The standard solution for short-haul fiber-optic communications is to deploy noncoherent systems, i.e., to modulate and detect only the light intensity. In such systems, the signal is corrupted with optical noise from amplifiers and with thermal (electrical) noise. The capacity of noncoherent optical links has been studied extensively in the presence of either optical noise or thermal noise. In this paper, for the first time, we characterize the capacity under an average power constraint with both noise sources by establishing upper and lower bounds. In the two extreme cases of zero optical noise or zero thermal noise, we assess our bounds against some well-known results in the literature; improvements in both cases are observed. Next, for amplified fiber-optic systems, we study the trade-off between boosting signal energy (mitigating the effects of thermal noise) and adding optical noise. For a wide spectrum of system parameters and received power levels, we determine the optimal amplification gain. While mostly either no amplification or high-gain amplification is optimal, the best performance is for some parameter intervals achieved at finite gains.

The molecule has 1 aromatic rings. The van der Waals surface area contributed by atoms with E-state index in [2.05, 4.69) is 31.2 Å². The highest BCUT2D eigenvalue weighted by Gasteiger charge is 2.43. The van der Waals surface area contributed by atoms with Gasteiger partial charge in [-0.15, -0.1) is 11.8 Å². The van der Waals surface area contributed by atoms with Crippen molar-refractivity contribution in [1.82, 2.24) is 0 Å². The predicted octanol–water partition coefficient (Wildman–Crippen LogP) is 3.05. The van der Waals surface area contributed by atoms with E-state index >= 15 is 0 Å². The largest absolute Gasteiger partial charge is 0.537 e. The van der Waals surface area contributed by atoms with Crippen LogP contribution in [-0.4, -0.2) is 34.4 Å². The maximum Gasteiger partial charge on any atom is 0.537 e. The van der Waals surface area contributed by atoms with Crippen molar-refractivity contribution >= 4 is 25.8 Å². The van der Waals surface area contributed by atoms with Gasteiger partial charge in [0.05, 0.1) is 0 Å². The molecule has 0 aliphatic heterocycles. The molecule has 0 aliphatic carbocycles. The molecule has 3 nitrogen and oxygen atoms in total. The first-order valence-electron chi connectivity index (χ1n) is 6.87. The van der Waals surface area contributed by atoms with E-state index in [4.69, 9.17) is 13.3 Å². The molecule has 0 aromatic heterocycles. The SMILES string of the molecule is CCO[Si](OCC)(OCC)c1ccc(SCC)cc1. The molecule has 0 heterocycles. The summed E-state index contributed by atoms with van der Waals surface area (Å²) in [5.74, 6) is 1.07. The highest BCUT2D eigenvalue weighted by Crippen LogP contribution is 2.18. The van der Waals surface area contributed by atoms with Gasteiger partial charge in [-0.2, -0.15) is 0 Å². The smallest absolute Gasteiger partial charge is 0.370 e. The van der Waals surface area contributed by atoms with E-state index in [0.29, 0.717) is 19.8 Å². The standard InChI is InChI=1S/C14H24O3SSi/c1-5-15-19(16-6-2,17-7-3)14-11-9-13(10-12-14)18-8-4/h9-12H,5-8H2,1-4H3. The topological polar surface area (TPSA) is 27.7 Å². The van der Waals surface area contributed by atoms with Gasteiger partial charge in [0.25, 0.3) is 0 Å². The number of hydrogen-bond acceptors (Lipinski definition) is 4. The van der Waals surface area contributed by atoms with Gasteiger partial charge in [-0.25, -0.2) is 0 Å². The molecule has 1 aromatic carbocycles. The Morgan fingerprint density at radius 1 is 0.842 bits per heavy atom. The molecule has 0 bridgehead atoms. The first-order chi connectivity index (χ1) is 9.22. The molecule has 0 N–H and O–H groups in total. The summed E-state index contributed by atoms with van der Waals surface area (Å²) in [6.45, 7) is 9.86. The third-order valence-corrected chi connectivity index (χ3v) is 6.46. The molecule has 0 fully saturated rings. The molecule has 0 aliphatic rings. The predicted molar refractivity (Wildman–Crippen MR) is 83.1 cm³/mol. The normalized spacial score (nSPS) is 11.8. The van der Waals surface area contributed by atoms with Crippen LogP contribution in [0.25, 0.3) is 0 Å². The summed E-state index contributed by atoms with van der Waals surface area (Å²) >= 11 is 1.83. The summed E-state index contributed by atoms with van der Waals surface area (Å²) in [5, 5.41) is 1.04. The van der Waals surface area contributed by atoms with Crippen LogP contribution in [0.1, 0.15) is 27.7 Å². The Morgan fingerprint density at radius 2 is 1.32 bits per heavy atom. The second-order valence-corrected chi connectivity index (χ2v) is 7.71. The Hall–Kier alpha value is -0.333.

|Titolo:||When to Use Optical Amplification in Noncoherent Transmission: An Information-Theoretic Approach|
|Data di pubblicazione:||2020|
|Appare nelle tipologie:||1.1 Articolo su Rivista/Article|